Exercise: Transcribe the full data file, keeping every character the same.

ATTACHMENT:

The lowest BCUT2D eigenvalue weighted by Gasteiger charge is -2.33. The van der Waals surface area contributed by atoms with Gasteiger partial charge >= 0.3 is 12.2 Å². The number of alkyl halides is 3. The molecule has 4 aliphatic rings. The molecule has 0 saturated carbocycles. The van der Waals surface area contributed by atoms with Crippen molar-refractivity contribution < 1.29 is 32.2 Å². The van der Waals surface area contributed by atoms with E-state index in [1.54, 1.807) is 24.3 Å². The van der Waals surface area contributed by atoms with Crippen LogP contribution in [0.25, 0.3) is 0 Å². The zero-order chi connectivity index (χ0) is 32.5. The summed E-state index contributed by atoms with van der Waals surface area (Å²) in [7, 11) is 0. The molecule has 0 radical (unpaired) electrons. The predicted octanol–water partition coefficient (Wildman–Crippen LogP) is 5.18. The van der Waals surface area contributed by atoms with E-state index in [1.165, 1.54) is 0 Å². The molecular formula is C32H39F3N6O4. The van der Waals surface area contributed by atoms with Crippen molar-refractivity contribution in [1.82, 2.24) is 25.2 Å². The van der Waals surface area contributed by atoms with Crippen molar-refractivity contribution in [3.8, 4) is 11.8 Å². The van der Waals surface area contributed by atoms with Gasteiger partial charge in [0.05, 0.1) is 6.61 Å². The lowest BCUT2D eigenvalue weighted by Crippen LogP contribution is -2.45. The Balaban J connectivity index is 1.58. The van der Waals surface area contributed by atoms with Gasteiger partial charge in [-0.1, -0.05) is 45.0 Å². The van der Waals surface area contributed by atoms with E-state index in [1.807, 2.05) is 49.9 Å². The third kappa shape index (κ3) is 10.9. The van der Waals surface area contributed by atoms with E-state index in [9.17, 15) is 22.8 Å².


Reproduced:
The lowest BCUT2D eigenvalue weighted by Gasteiger charge is -2.33. The van der Waals surface area contributed by atoms with Gasteiger partial charge >= 0.3 is 12.2 Å². The number of alkyl halides is 3. The molecule has 4 aliphatic rings. The molecule has 0 saturated carbocycles. The van der Waals surface area contributed by atoms with Crippen molar-refractivity contribution < 1.29 is 32.2 Å². The van der Waals surface area contributed by atoms with E-state index in [1.54, 1.807) is 24.3 Å². The van der Waals surface area contributed by atoms with Crippen LogP contribution in [0.25, 0.3) is 0 Å². The zero-order chi connectivity index (χ0) is 32.5. The summed E-state index contributed by atoms with van der Waals surface area (Å²) in [7, 11) is 0. The molecule has 0 radical (unpaired) electrons. The predicted octanol–water partition coefficient (Wildman–Crippen LogP) is 5.18. The van der Waals surface area contributed by atoms with E-state index in [1.165, 1.54) is 0 Å². The molecular formula is C32H39F3N6O4. The van der Waals surface area contributed by atoms with Crippen molar-refractivity contribution in [1.82, 2.24) is 25.2 Å². The van der Waals surface area contributed by atoms with Crippen molar-refractivity contribution in [3.8, 4) is 11.8 Å². The van der Waals surface area contributed by atoms with Gasteiger partial charge in [0.05, 0.1) is 6.61 Å². The lowest BCUT2D eigenvalue weighted by Crippen LogP contribution is -2.45. The Balaban J connectivity index is 1.58. The van der Waals surface area contributed by atoms with Gasteiger partial charge in [-0.1, -0.05) is 45.0 Å². The van der Waals surface area contributed by atoms with E-state index in [1.807, 2.05) is 49.9 Å². The third kappa shape index (κ3) is 10.9. The van der Waals surface area contributed by atoms with E-state index in [9.17, 15) is 22.8 Å².